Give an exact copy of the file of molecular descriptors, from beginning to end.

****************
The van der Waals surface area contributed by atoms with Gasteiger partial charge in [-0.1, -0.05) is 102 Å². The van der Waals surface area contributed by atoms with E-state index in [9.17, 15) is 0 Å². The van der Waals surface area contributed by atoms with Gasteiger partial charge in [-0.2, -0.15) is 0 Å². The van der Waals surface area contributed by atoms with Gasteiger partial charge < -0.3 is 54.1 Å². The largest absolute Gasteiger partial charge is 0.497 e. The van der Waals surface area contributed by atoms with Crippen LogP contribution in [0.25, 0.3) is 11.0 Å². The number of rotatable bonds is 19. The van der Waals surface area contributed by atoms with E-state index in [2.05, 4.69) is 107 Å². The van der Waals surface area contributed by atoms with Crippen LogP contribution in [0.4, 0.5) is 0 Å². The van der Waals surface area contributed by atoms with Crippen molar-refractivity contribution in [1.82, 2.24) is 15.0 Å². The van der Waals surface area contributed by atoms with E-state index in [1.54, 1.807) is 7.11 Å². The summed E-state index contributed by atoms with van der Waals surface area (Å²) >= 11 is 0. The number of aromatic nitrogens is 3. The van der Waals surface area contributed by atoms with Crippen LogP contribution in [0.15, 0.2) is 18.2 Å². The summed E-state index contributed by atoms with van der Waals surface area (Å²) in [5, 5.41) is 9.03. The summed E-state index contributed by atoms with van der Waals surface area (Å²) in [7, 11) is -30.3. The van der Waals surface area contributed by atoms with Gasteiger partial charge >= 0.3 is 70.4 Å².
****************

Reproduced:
The van der Waals surface area contributed by atoms with Gasteiger partial charge in [-0.1, -0.05) is 102 Å². The van der Waals surface area contributed by atoms with E-state index in [9.17, 15) is 0 Å². The van der Waals surface area contributed by atoms with Gasteiger partial charge in [-0.2, -0.15) is 0 Å². The van der Waals surface area contributed by atoms with Gasteiger partial charge < -0.3 is 54.1 Å². The largest absolute Gasteiger partial charge is 0.497 e. The van der Waals surface area contributed by atoms with Crippen LogP contribution in [0.25, 0.3) is 11.0 Å². The number of rotatable bonds is 19. The van der Waals surface area contributed by atoms with E-state index in [2.05, 4.69) is 107 Å². The van der Waals surface area contributed by atoms with Crippen LogP contribution in [0.4, 0.5) is 0 Å². The van der Waals surface area contributed by atoms with Crippen molar-refractivity contribution in [1.82, 2.24) is 15.0 Å². The van der Waals surface area contributed by atoms with E-state index in [1.54, 1.807) is 7.11 Å². The summed E-state index contributed by atoms with van der Waals surface area (Å²) >= 11 is 0. The number of aromatic nitrogens is 3. The van der Waals surface area contributed by atoms with Crippen LogP contribution in [0.15, 0.2) is 18.2 Å². The summed E-state index contributed by atoms with van der Waals surface area (Å²) in [5, 5.41) is 9.03. The summed E-state index contributed by atoms with van der Waals surface area (Å²) in [7, 11) is -30.3. The van der Waals surface area contributed by atoms with Gasteiger partial charge >= 0.3 is 70.4 Å².